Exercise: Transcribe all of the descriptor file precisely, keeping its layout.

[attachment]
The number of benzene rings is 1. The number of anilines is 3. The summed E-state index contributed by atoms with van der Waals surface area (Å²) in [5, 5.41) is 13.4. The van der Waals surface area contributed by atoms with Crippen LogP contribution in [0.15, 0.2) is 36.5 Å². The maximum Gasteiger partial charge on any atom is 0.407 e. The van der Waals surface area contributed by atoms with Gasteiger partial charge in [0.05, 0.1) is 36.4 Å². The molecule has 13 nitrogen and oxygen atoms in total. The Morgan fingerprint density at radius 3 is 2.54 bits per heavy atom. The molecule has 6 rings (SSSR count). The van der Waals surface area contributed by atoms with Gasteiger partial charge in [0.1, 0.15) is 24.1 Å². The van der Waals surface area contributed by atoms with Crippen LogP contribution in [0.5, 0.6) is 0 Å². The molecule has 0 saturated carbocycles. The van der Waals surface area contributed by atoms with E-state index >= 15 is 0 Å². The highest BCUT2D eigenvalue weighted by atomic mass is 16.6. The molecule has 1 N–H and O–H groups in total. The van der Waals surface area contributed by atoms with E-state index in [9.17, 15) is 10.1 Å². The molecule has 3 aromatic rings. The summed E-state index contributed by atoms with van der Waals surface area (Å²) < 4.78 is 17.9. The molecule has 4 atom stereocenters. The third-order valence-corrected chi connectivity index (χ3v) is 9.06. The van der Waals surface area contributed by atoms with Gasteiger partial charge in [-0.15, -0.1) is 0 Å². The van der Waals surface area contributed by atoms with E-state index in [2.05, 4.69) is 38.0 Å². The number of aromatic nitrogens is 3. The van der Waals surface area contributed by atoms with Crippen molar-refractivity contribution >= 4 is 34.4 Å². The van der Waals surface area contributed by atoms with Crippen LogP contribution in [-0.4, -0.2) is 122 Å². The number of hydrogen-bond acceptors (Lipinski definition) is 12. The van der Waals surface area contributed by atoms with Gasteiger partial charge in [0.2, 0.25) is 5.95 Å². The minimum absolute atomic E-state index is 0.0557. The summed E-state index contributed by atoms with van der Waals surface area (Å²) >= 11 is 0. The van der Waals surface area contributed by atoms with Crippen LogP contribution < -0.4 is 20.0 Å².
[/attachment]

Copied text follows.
The number of benzene rings is 1. The number of anilines is 3. The summed E-state index contributed by atoms with van der Waals surface area (Å²) in [5, 5.41) is 13.4. The van der Waals surface area contributed by atoms with Crippen LogP contribution in [0.15, 0.2) is 36.5 Å². The maximum Gasteiger partial charge on any atom is 0.407 e. The van der Waals surface area contributed by atoms with Gasteiger partial charge in [0.05, 0.1) is 36.4 Å². The molecule has 13 nitrogen and oxygen atoms in total. The Morgan fingerprint density at radius 3 is 2.54 bits per heavy atom. The molecule has 6 rings (SSSR count). The van der Waals surface area contributed by atoms with Gasteiger partial charge in [0.1, 0.15) is 24.1 Å². The van der Waals surface area contributed by atoms with Crippen LogP contribution in [0.5, 0.6) is 0 Å². The molecule has 0 saturated carbocycles. The van der Waals surface area contributed by atoms with E-state index >= 15 is 0 Å². The highest BCUT2D eigenvalue weighted by atomic mass is 16.6. The molecule has 1 N–H and O–H groups in total. The van der Waals surface area contributed by atoms with E-state index in [9.17, 15) is 10.1 Å². The molecule has 3 aromatic rings. The summed E-state index contributed by atoms with van der Waals surface area (Å²) < 4.78 is 17.9. The molecule has 4 atom stereocenters. The third-order valence-corrected chi connectivity index (χ3v) is 9.06. The van der Waals surface area contributed by atoms with Gasteiger partial charge in [-0.15, -0.1) is 0 Å². The van der Waals surface area contributed by atoms with E-state index in [2.05, 4.69) is 38.0 Å². The number of aromatic nitrogens is 3. The van der Waals surface area contributed by atoms with Crippen molar-refractivity contribution >= 4 is 34.4 Å². The van der Waals surface area contributed by atoms with Crippen LogP contribution in [-0.4, -0.2) is 122 Å². The number of hydrogen-bond acceptors (Lipinski definition) is 12. The van der Waals surface area contributed by atoms with Gasteiger partial charge in [0.2, 0.25) is 5.95 Å². The minimum absolute atomic E-state index is 0.0557. The summed E-state index contributed by atoms with van der Waals surface area (Å²) >= 11 is 0. The van der Waals surface area contributed by atoms with Crippen LogP contribution < -0.4 is 20.0 Å².